Northern and western corn rootworms Corn leaf aphid Corn rootworm beetles, Japanese beetle Corn earworm, European corn borer

31 Site selection Avoiding seedcorn maggot damage Crop rotation
greatest in soils high in organic matter, recently manured (including green manures); also greatest in cool, wet soils Crop rotation Any rotation except corn after corn used to avoid damage by corn rootworm larvae, BUT ... Wireworms and white grubs most numerous following sod

32 Site selection Avoiding cutworm damage
Black cutworm moths prefer to lay eggs in plots with winter annual weeds present in March and April Crop rotation is not in itself a factor

33 Planting dates Earliest plantings ...
are least susceptible to EAR damage by corn earworm and fall armyworm are most susceptible to damage by seedcorn maggot (and cutworms)

34 Hybrid selection Plant Stewart’s wilt resistant hybrids
No OMRI- or NOP-listed insecticides will control corn flea beetles well enough to reduce transmission adequately

35 Controlling insect infestations
Rotenone Some effectiveness against flea beetles, Japanese beetle, and rootworm beetles Bacillus thuringiensis As sprays or granules, effective against European corn borer on whorl-stage corn (Ryania) + rotenone + pyrethrins Sold to control ear-feeding Leps, but not very effective

36 Corn earworm and corn borer ear damage
What about? ... Corn earworm and corn borer ear damage BTs and standard botanicals are generally NOT effective, especially against CEW (though transgenic BT sweet corns are less damaged by earworms and related pests) Entrust Trichogramma ostriniae Oils (garlic, SunSpray, etc.) on ear tips? Early plantings escape peak infestations Chopping ear tips Hybrid selection

37 Corn leaf aphid Threshold = >50 aphids on >50 percent of tassels before pollination is 50 percent complete For organic growers ... M-Pede (soap) or neem may provide some control, but usually the best approach is to ignore infestations. Let the lady beetles and lacewings and parasites and diseases take their course.

38 Cabbage and broccoli Target pests Cabbage maggot Flea beetles
Cabbage aphid, turnip aphid, green peach aphid Virus transmission is NOT an issue in the midwestern US “Leps” ... cabbage looper, imported cabbage worm, diamondback moth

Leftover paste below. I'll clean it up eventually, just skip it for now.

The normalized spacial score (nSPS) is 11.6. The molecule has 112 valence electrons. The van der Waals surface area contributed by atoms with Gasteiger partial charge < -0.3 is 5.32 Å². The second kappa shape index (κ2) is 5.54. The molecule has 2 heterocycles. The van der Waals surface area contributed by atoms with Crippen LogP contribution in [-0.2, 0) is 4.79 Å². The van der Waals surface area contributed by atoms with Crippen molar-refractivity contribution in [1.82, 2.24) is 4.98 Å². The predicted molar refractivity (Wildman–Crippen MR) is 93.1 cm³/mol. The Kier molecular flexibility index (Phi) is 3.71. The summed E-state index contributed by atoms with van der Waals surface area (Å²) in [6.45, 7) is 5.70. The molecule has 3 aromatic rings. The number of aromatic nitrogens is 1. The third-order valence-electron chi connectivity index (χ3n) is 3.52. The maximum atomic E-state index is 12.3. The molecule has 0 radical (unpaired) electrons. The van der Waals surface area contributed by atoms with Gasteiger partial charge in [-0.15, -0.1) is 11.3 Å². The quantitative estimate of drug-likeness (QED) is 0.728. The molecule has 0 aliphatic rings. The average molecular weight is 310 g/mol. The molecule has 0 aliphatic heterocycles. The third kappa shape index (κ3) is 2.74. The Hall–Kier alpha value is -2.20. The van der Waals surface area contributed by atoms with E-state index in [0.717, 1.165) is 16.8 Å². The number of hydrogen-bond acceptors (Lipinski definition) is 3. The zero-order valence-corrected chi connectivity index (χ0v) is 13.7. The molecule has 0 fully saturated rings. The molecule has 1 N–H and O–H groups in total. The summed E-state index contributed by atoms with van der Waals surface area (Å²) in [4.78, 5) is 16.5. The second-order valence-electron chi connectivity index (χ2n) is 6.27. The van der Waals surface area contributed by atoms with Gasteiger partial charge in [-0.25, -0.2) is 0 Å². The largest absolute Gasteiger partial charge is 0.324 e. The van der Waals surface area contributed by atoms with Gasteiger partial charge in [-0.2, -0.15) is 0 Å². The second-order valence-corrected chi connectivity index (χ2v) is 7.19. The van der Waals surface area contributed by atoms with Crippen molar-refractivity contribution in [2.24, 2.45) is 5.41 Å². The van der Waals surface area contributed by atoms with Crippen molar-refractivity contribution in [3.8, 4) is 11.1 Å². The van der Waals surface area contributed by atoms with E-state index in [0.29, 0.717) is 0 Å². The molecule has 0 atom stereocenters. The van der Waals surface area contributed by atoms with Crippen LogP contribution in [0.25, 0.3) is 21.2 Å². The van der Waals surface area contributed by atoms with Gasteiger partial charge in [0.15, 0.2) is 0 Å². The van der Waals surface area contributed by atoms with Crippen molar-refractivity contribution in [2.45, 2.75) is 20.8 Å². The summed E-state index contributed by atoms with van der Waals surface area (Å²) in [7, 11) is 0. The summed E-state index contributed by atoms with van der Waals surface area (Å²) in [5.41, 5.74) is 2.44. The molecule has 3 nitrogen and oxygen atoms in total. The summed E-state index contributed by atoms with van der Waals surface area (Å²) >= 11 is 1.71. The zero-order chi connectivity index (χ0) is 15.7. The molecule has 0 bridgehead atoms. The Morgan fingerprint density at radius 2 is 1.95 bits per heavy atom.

39 Site selection and residue management
Crop rotation More important for disease than insect control Some benefit against maggots and cabbage aphid Residue destruction Removes host plant material for root maggots, diamondback moth, others

40 Planting dates and varieties
Earliest plantings are more susceptible to cabbage maggot damage (more a northern than southern pest) Lepidopteran pests and aphids are more numerous in later plantings Kraut cabbage varieties with some resistance to thrips are available

41 Early-season practices
Buy transplants free of aphids and diamondback moth larvae For flea beetle control ... rotenone or floating row covers Row covers also exclude egg-laying adults of cabbage maggot and Lepidopterans (caterpillars)

42 Cabbage aphid Row covers provide early protection
M-Pede (insecticidal soap) or neem Little or no data support use of garlic oil Rogue out infested plants

43 “Leps” Larvae of moths and butterflies
cabbage looper imported cabbage worm diamondback moth Populations increase through the summer

44 Thresholds: based on % plants infested with live larvae of any of the 3 species ...
Seedbed: 10 % Broccoli and cauliflower Before flowering: 50 % Maturing heads: 10 % Cabbage Before cupping: 30% Cupping to early head: 20 %

45 For Lep control ... Row covers provide early protection
Bacillus thuringiensis kurstaki / aizawai ... Dipel, Agree, XenTari, and others Most effective against young larvae Least effective against cabbage looper Diamondback moth resistance to Bt evolved in Hawaii and Florida as a result of field use in crucifers

46 In all vegetable crops, what benefits do weedy cultures and interplantings offer?
“Homes” and food sources for beneficial insects (predators and parasites) Nonfood “dilution” for specialist pests Sources for pest insects Sources of crop viruses Small-flowered plants are best for natural enemies ... umbelifers and clovers